The human and organizational performance approach to safety understands that workplaces are complex and that many factors can lead to incidents and near-hits. There is not always one readily identifiable root cause of incidents, and in many cases, several factors contributed to an event.
By taking a human and organizational performance approach and utilizing operational learning, businesses can examine each of these factors and the role each played. This allows safety professionals and leadership to examine workplace complexities and the tasks that workers must perform.
Furthermore, when incidents occur, rather than simply blaming and punishing workers, the human and organizational performance method uses it as a learning opportunity to engage and collaborate with workers to improve the overall safety of the operation. Involving workers in discussions about incidents provides valuable insights into the work they do, how complex it is, and the controls and procedures that can be implemented to help them do their jobs safely. Workers know the most about the risks and have the highest injury potential, so who better to involve in a conversation about operational risks.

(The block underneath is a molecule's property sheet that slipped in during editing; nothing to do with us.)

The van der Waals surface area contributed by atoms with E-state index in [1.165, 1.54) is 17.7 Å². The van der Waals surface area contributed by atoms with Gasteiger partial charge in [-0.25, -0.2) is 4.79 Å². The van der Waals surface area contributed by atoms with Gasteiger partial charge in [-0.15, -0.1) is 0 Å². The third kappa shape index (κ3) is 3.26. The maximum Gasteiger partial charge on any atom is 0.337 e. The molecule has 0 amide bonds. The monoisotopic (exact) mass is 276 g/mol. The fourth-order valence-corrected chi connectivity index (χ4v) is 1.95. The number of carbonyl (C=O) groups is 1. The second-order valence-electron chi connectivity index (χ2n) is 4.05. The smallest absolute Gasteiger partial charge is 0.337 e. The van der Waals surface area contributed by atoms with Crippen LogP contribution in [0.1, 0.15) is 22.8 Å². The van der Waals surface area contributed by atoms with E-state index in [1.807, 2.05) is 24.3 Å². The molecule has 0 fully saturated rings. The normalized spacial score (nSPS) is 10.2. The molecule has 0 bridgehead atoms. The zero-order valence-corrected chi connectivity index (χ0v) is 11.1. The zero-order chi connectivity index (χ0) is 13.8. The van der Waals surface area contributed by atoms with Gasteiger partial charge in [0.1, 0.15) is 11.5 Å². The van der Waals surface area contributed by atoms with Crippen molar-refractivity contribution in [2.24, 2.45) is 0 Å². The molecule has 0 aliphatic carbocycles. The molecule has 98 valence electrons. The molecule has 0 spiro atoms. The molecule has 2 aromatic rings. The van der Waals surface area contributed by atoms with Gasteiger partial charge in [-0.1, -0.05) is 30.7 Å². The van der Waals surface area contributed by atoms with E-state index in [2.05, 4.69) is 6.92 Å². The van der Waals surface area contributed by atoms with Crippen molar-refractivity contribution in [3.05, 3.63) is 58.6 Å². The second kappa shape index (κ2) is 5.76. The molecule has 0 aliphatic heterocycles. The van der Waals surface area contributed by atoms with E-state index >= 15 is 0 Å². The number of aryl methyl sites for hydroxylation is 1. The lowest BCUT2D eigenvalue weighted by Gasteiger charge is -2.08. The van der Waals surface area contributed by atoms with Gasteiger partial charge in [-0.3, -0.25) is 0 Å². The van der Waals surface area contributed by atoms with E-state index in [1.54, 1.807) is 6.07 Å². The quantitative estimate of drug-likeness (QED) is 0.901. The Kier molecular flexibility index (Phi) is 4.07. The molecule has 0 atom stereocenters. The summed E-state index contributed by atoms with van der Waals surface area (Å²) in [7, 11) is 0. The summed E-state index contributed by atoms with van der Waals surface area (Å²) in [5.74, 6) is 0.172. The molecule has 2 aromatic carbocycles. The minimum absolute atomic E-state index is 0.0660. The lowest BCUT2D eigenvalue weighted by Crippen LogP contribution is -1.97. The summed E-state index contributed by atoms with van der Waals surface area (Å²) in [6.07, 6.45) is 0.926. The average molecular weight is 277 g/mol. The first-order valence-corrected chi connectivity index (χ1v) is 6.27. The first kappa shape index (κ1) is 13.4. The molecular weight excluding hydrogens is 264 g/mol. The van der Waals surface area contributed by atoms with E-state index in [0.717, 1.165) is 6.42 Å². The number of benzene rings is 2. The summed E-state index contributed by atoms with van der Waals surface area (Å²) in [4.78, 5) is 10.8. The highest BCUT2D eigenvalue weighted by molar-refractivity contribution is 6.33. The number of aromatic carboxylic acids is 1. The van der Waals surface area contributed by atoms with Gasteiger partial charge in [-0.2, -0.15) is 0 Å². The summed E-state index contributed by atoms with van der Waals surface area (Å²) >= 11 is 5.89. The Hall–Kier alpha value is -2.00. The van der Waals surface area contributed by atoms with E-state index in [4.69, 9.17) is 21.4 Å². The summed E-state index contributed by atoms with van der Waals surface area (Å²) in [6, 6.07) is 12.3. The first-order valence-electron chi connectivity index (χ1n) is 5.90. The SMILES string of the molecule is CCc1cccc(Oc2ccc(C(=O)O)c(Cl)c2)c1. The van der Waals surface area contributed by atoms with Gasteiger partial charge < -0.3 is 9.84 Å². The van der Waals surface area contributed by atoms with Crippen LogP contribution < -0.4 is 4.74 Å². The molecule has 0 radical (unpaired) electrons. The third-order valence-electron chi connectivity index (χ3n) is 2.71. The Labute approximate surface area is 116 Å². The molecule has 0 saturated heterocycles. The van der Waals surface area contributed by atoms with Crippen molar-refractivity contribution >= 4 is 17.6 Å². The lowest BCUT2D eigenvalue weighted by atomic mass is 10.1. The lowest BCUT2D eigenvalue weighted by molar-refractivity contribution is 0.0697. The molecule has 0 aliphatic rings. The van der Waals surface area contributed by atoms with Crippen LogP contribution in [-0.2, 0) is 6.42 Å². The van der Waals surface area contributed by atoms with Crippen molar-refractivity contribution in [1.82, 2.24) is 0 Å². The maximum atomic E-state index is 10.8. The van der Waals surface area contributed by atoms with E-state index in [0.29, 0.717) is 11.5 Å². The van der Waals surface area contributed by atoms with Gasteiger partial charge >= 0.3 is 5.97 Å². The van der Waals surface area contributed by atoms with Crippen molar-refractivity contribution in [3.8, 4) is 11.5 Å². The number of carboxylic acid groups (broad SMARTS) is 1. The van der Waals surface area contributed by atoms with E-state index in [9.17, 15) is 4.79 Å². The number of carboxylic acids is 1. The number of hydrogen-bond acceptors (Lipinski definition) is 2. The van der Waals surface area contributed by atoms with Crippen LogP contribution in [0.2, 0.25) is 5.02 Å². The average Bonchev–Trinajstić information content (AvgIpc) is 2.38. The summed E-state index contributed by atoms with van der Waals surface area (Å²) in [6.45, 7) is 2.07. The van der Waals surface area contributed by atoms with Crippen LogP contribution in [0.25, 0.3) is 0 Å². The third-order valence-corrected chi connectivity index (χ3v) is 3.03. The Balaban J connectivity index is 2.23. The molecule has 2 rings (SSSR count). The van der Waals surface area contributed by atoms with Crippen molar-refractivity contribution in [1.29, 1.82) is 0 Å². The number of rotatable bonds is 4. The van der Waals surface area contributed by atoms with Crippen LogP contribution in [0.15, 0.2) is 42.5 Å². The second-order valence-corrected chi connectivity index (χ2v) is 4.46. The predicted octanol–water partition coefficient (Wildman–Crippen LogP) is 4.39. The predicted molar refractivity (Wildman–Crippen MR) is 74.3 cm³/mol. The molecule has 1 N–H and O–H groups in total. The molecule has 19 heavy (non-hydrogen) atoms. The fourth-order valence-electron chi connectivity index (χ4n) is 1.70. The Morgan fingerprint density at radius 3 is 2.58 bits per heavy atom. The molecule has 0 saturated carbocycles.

The key is asking the right questions and involving the right people in the conversation. It is critical to speak to the workers who were close to the incident to gain an understanding of how the event happened and the complexity of the tasks and procedures involved. This kind of operational learning can help leadership and safety professionals understand the challenges workers face each day in order to simplify the work and in turn make the workplace safer.
When utilizing this method, leadership should understand that human errors will occur. The key is putting safeguards in place that can anticipate and react to those errors to prevent near-hits and incidents. While it may be impossible to fully prevent human errors, how management approaches human error can have a major impact on organizational performance.
By examining the human and organizational habits and taking a more holistic approach to safety, leadership and safety professionals can begin to establish a culture in which communication and collaboration with workers is an integral part of safety improvement.
ASSE’s SeminarFest 2018 will examine this topic in detail within its human behavior learning track, which offers six different courses on topics including cognitive bias, behavior-based safety, and human and organizational performance.
View the full list of courses in the human behavior learning track here.